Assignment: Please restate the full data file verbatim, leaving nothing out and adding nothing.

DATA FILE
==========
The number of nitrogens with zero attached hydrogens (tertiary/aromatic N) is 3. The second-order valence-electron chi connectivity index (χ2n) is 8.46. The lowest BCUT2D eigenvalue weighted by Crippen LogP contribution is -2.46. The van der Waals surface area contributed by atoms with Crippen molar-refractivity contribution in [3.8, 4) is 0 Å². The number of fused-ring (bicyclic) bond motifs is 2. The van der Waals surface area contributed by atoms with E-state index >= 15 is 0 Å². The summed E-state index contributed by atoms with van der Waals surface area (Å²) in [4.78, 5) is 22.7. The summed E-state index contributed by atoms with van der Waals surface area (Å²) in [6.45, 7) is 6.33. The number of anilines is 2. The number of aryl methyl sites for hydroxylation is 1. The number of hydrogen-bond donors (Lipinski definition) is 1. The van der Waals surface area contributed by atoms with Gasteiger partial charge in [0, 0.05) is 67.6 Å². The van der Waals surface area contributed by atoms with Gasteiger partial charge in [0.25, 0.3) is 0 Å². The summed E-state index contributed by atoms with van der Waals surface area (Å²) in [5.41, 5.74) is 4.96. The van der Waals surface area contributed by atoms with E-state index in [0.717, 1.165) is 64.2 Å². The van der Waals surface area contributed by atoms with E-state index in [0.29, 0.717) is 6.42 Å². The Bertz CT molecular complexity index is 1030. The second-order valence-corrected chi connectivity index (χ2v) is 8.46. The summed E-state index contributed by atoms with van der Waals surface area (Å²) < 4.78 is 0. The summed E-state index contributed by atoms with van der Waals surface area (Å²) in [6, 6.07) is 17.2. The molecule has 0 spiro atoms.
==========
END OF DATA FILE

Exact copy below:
The number of nitrogens with zero attached hydrogens (tertiary/aromatic N) is 3. The second-order valence-electron chi connectivity index (χ2n) is 8.46. The lowest BCUT2D eigenvalue weighted by Crippen LogP contribution is -2.46. The van der Waals surface area contributed by atoms with Crippen molar-refractivity contribution in [3.8, 4) is 0 Å². The number of fused-ring (bicyclic) bond motifs is 2. The van der Waals surface area contributed by atoms with E-state index >= 15 is 0 Å². The summed E-state index contributed by atoms with van der Waals surface area (Å²) in [4.78, 5) is 22.7. The summed E-state index contributed by atoms with van der Waals surface area (Å²) in [6.45, 7) is 6.33. The number of anilines is 2. The number of aryl methyl sites for hydroxylation is 1. The number of hydrogen-bond donors (Lipinski definition) is 1. The van der Waals surface area contributed by atoms with Gasteiger partial charge in [0, 0.05) is 67.6 Å². The van der Waals surface area contributed by atoms with Gasteiger partial charge in [0.25, 0.3) is 0 Å². The summed E-state index contributed by atoms with van der Waals surface area (Å²) in [5.41, 5.74) is 4.96. The van der Waals surface area contributed by atoms with E-state index in [0.717, 1.165) is 64.2 Å². The van der Waals surface area contributed by atoms with E-state index in [0.29, 0.717) is 6.42 Å². The Bertz CT molecular complexity index is 1030. The second-order valence-corrected chi connectivity index (χ2v) is 8.46. The summed E-state index contributed by atoms with van der Waals surface area (Å²) < 4.78 is 0. The summed E-state index contributed by atoms with van der Waals surface area (Å²) in [6, 6.07) is 17.2. The molecule has 0 spiro atoms.